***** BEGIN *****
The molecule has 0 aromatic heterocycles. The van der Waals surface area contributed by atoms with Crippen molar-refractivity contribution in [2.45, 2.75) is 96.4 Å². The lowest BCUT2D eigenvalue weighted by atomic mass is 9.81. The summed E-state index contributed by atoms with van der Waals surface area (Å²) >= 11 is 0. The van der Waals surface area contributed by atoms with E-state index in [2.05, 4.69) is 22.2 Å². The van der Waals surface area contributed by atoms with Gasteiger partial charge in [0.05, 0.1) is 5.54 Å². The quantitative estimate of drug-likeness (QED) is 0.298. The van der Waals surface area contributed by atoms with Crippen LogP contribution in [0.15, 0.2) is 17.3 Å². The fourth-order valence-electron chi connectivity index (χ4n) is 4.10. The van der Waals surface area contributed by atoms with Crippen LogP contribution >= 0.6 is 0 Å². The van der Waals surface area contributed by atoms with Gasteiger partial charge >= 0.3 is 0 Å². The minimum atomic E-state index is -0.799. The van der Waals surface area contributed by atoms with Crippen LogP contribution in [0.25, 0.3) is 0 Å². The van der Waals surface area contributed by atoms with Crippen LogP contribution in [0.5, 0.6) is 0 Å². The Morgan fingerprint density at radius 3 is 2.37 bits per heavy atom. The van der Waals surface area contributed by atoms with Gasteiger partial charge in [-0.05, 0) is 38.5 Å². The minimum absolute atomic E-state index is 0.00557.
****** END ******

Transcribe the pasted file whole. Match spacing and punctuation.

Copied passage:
The molecule has 0 aromatic heterocycles. The van der Waals surface area contributed by atoms with Crippen molar-refractivity contribution in [2.45, 2.75) is 96.4 Å². The lowest BCUT2D eigenvalue weighted by atomic mass is 9.81. The summed E-state index contributed by atoms with van der Waals surface area (Å²) >= 11 is 0. The van der Waals surface area contributed by atoms with E-state index in [2.05, 4.69) is 22.2 Å². The van der Waals surface area contributed by atoms with Gasteiger partial charge in [0.05, 0.1) is 5.54 Å². The quantitative estimate of drug-likeness (QED) is 0.298. The van der Waals surface area contributed by atoms with Crippen LogP contribution in [0.15, 0.2) is 17.3 Å². The fourth-order valence-electron chi connectivity index (χ4n) is 4.10. The van der Waals surface area contributed by atoms with Crippen LogP contribution >= 0.6 is 0 Å². The van der Waals surface area contributed by atoms with Gasteiger partial charge >= 0.3 is 0 Å². The minimum atomic E-state index is -0.799. The van der Waals surface area contributed by atoms with Crippen LogP contribution in [0.25, 0.3) is 0 Å². The van der Waals surface area contributed by atoms with Crippen LogP contribution in [0.5, 0.6) is 0 Å². The Morgan fingerprint density at radius 3 is 2.37 bits per heavy atom. The van der Waals surface area contributed by atoms with Gasteiger partial charge in [-0.05, 0) is 38.5 Å². The minimum absolute atomic E-state index is 0.00557.